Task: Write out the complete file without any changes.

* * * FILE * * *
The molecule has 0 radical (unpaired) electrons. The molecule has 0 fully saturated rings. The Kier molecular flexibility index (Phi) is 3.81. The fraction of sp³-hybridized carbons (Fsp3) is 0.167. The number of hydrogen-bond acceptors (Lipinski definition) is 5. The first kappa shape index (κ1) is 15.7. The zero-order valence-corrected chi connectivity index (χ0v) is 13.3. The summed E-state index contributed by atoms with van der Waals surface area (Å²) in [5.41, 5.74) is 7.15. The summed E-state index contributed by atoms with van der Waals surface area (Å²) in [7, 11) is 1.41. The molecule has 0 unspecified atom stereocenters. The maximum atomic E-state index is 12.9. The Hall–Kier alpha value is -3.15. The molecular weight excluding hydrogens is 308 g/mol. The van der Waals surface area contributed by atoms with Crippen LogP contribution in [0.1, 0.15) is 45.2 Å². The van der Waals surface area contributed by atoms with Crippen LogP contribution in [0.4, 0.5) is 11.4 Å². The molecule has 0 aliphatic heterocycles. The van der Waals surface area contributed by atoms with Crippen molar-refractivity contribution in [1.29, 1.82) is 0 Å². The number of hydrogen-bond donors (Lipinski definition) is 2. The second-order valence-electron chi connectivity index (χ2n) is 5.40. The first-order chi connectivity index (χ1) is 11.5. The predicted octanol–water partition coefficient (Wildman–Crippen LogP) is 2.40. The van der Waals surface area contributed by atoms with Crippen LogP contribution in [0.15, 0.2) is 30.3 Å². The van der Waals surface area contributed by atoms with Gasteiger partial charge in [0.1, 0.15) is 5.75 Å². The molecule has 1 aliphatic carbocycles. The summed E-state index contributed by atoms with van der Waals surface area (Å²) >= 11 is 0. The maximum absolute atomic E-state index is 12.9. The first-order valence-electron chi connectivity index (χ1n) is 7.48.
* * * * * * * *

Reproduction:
The molecule has 0 radical (unpaired) electrons. The molecule has 0 fully saturated rings. The Kier molecular flexibility index (Phi) is 3.81. The fraction of sp³-hybridized carbons (Fsp3) is 0.167. The number of hydrogen-bond acceptors (Lipinski definition) is 5. The first kappa shape index (κ1) is 15.7. The zero-order valence-corrected chi connectivity index (χ0v) is 13.3. The summed E-state index contributed by atoms with van der Waals surface area (Å²) in [5.41, 5.74) is 7.15. The summed E-state index contributed by atoms with van der Waals surface area (Å²) in [7, 11) is 1.41. The molecule has 0 unspecified atom stereocenters. The maximum atomic E-state index is 12.9. The Hall–Kier alpha value is -3.15. The molecular weight excluding hydrogens is 308 g/mol. The van der Waals surface area contributed by atoms with Crippen LogP contribution in [0.1, 0.15) is 45.2 Å². The van der Waals surface area contributed by atoms with Crippen LogP contribution in [0.4, 0.5) is 11.4 Å². The molecule has 0 aliphatic heterocycles. The van der Waals surface area contributed by atoms with Crippen molar-refractivity contribution in [1.29, 1.82) is 0 Å². The number of hydrogen-bond donors (Lipinski definition) is 2. The second-order valence-electron chi connectivity index (χ2n) is 5.40. The first-order chi connectivity index (χ1) is 11.5. The predicted octanol–water partition coefficient (Wildman–Crippen LogP) is 2.40. The van der Waals surface area contributed by atoms with Crippen LogP contribution in [0.15, 0.2) is 30.3 Å². The van der Waals surface area contributed by atoms with Gasteiger partial charge in [0.1, 0.15) is 5.75 Å². The molecule has 1 aliphatic carbocycles. The summed E-state index contributed by atoms with van der Waals surface area (Å²) >= 11 is 0. The maximum absolute atomic E-state index is 12.9. The first-order valence-electron chi connectivity index (χ1n) is 7.48.